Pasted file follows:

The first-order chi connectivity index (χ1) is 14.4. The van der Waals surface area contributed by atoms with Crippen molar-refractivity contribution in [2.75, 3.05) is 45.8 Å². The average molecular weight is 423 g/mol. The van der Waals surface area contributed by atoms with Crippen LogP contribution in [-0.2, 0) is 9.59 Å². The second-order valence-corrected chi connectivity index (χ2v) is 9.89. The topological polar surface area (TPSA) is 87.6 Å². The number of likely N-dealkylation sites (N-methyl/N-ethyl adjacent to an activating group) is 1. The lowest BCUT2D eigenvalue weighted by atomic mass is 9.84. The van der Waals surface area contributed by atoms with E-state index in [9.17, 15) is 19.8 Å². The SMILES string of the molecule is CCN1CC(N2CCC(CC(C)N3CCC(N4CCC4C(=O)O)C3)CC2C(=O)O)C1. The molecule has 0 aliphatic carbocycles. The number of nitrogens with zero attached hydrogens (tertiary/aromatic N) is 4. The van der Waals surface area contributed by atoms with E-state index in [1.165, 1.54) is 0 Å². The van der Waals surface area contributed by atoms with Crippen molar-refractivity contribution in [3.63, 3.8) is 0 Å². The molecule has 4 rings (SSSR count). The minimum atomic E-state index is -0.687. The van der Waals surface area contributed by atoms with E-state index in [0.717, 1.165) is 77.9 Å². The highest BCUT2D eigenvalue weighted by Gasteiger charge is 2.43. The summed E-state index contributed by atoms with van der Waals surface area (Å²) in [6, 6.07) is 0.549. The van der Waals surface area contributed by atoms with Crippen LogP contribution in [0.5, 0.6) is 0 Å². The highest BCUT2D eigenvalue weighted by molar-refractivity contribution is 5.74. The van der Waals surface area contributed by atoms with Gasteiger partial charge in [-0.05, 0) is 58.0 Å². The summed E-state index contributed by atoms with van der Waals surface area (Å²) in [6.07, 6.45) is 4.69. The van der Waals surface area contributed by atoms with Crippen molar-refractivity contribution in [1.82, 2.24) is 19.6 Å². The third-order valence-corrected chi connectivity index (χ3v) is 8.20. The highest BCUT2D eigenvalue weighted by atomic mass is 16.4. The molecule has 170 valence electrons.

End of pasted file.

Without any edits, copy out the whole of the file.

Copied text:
The first-order chi connectivity index (χ1) is 14.4. The van der Waals surface area contributed by atoms with Crippen molar-refractivity contribution in [2.75, 3.05) is 45.8 Å². The average molecular weight is 423 g/mol. The van der Waals surface area contributed by atoms with Crippen LogP contribution in [-0.2, 0) is 9.59 Å². The second-order valence-corrected chi connectivity index (χ2v) is 9.89. The topological polar surface area (TPSA) is 87.6 Å². The number of likely N-dealkylation sites (N-methyl/N-ethyl adjacent to an activating group) is 1. The lowest BCUT2D eigenvalue weighted by atomic mass is 9.84. The van der Waals surface area contributed by atoms with E-state index in [9.17, 15) is 19.8 Å². The SMILES string of the molecule is CCN1CC(N2CCC(CC(C)N3CCC(N4CCC4C(=O)O)C3)CC2C(=O)O)C1. The molecule has 0 aliphatic carbocycles. The number of nitrogens with zero attached hydrogens (tertiary/aromatic N) is 4. The van der Waals surface area contributed by atoms with E-state index in [1.165, 1.54) is 0 Å². The van der Waals surface area contributed by atoms with Crippen molar-refractivity contribution in [3.63, 3.8) is 0 Å². The molecule has 4 rings (SSSR count). The minimum atomic E-state index is -0.687. The van der Waals surface area contributed by atoms with E-state index in [0.717, 1.165) is 77.9 Å². The highest BCUT2D eigenvalue weighted by Gasteiger charge is 2.43. The summed E-state index contributed by atoms with van der Waals surface area (Å²) in [6, 6.07) is 0.549. The van der Waals surface area contributed by atoms with Crippen LogP contribution in [0.5, 0.6) is 0 Å². The highest BCUT2D eigenvalue weighted by molar-refractivity contribution is 5.74. The van der Waals surface area contributed by atoms with Gasteiger partial charge in [-0.05, 0) is 58.0 Å². The summed E-state index contributed by atoms with van der Waals surface area (Å²) in [6.07, 6.45) is 4.69. The van der Waals surface area contributed by atoms with Crippen molar-refractivity contribution in [1.82, 2.24) is 19.6 Å². The third-order valence-corrected chi connectivity index (χ3v) is 8.20. The highest BCUT2D eigenvalue weighted by atomic mass is 16.4. The molecule has 170 valence electrons.